Aksel Karl Jorgenson Biography

Aksel Karl Jorgenson




Printmaker, painter, and educator Aksel Jorgenson (commonly spelled Jorgensen) was born in Copenhagen, Denmark, on February 3, 1883. He attended Frede Aamodt's private art school where he befriended artist Carl Jensen and became interested in the newly emerging genre, Impressionism. An apt student, he was technically gifted as well as creative, and was known for his deftly rendered figures and landscapes.

Jorgenson first participated in an exhibition in 1908 at the Kunstnernes Efterarsudstilling (now Die Frei Udstilling), an artists' association formed in repsonse to the strict and staid requirements for exhibiting at Kunsthalle Charlottenborg. He also became a member of the De Tretten group at this time, in which Danish Modernists curated and operated their own shows at various galleries, cafes, and more, finding little support in traditional institutions. He worked primarily in oils and woodengraving, choosing subject matter in his early career focused on the destitute, the working class, sex workers, and other people generally overlooked by Copenhagen's upperclass society. His exhibitions, whether solo or with De Tretten, often attracted attention from the press due to his controversial works; this did not temper his popularity, however, and he was commissioned to create several series of engravings by art collectors and publishers.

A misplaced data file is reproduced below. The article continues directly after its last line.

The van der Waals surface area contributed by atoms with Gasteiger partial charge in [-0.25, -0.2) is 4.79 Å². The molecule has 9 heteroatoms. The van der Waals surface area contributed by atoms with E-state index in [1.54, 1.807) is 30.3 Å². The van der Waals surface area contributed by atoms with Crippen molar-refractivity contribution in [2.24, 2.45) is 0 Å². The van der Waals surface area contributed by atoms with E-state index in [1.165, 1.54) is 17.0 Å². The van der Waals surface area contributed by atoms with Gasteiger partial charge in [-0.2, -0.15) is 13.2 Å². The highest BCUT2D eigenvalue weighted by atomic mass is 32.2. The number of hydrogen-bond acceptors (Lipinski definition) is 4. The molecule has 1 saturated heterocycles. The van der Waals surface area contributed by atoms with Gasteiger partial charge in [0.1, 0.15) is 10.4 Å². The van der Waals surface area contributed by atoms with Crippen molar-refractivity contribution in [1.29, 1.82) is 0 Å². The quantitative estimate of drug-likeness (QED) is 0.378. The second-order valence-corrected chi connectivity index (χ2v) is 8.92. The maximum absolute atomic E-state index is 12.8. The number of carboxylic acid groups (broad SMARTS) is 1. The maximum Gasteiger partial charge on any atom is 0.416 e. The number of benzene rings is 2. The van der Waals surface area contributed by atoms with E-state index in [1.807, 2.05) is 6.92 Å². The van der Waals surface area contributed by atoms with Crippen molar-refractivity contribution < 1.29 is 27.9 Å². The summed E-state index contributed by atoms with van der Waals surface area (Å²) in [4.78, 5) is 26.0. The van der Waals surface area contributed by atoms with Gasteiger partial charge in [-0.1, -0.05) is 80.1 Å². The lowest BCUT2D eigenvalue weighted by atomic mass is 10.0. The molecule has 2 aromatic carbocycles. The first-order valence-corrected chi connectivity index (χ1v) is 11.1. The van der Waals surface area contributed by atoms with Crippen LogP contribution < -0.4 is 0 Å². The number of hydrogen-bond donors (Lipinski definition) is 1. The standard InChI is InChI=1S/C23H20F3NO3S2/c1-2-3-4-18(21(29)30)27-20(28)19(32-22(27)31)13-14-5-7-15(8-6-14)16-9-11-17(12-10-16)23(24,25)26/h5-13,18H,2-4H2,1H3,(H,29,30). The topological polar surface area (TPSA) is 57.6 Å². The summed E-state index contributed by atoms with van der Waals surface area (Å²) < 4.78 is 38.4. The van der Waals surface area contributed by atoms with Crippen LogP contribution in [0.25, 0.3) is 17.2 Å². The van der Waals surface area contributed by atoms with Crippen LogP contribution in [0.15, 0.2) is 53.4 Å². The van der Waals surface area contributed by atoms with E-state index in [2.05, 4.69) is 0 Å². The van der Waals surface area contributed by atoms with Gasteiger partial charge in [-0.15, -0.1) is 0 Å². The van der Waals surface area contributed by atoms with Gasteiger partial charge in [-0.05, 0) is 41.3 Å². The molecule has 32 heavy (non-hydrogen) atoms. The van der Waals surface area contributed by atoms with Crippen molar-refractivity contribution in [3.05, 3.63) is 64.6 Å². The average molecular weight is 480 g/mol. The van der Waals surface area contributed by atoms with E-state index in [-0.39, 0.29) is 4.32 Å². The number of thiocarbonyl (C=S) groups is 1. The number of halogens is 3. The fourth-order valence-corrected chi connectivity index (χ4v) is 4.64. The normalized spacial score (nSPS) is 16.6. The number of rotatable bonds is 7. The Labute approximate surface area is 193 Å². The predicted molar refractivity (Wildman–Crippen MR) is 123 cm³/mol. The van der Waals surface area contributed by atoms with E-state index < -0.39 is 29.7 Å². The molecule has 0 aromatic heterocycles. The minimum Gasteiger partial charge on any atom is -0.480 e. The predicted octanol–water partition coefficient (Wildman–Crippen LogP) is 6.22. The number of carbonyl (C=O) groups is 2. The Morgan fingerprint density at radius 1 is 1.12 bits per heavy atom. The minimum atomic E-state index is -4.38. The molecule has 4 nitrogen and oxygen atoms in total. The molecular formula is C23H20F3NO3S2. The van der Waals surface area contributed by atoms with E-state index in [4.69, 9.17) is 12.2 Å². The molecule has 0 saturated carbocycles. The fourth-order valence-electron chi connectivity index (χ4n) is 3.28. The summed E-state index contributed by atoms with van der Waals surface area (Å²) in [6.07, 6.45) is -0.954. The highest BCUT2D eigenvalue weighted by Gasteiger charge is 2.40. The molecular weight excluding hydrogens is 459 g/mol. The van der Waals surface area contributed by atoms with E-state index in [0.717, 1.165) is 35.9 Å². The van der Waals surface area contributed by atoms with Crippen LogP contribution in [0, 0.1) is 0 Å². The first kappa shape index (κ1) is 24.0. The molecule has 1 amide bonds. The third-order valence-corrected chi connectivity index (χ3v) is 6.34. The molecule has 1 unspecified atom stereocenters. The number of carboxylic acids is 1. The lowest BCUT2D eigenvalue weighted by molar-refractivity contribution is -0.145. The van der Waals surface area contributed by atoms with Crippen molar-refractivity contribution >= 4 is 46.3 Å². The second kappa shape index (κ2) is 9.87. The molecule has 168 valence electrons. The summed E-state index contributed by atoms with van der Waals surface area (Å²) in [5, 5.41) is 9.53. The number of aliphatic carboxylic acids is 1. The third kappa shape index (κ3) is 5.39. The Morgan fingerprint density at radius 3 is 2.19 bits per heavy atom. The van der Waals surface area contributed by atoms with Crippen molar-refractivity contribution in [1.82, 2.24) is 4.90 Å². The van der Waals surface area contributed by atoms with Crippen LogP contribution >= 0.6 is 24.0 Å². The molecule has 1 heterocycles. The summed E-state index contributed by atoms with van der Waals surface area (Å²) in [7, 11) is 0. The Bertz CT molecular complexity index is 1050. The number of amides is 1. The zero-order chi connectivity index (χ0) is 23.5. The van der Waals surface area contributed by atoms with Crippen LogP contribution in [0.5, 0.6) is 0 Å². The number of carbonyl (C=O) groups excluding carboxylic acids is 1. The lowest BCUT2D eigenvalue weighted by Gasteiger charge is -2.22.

In addition to his professional art career, Jorgenson was a dedicated promoter of graphic art techniques as part of the fine art wheelhouse. After taking a post as professor at the Royal Danish Academy of Fine Arts in 1920 he worked tirelessly to to develope its first graphic arts program. This would establish the school as a magnet for illustrators and printmakers, many of whom would go on to have internationally successful careers. In 1926 Jorgenson was knighted by the Order of Dannebrog, later becoming Commander of the Second Degree in 1943, and in 1941 he was awarded the Thorvaldsen Medal for his painting, Prositution. He died in Copenhagen on June 9, 1957.